Another argument that property taxes are intrinsically unjust
September 25, 2013 § 12 Comments
A while back I made an argument that property taxes are intrinsically unjust. Based on my understanding of usury as taking profits from what does not exist, I argued that property taxes are levied against transactions which haven’t happened. (That’s why an assessment is needed: the assessment is an imaginary transaction wherein the property is valued without actually being sold).
In this post I will make an independent argument that property taxes are intrinsically unjust. This argument will not depend on any particular understanding of currencies, usury, etc.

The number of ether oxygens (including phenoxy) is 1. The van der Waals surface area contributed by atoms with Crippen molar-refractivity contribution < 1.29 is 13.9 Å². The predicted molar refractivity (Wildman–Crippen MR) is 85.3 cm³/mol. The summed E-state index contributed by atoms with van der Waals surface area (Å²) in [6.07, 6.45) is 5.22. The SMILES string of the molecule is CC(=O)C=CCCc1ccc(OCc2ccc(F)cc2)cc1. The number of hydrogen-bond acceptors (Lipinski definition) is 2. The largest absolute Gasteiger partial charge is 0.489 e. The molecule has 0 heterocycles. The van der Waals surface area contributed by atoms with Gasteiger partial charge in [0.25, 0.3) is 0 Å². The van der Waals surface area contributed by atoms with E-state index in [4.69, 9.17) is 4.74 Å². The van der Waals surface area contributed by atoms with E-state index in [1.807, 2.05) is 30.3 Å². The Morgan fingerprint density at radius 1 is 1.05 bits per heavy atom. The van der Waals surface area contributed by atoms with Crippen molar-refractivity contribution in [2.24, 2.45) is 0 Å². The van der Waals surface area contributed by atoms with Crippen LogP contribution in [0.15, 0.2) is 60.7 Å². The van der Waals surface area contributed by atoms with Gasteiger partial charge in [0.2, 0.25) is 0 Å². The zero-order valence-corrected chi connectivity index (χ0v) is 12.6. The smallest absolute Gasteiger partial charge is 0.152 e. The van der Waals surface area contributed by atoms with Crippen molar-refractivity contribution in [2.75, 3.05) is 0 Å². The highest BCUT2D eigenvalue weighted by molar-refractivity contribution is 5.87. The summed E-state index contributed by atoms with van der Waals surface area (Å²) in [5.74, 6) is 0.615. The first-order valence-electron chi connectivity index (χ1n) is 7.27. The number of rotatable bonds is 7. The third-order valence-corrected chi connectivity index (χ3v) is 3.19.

Assume that income taxes are not always unjust, but that a 100% income tax – an income tax which confiscates literally all of a man’s income – is unjust.
Then observe that a property tax confiscates 100% of the property against which it is levied. A 2.5% annual property tax will confiscate the entire property over the course of 40 years.
The fact that it happens in slow motion does not make it less than a 100% levy.
So in order to believe that property taxes are just, we must accept the premise that a tax which confiscates 100% of a man’s property is just. It follows, since income is property, that a 100% income tax is just. This contradicts our original premise that a 100% income tax is unjust.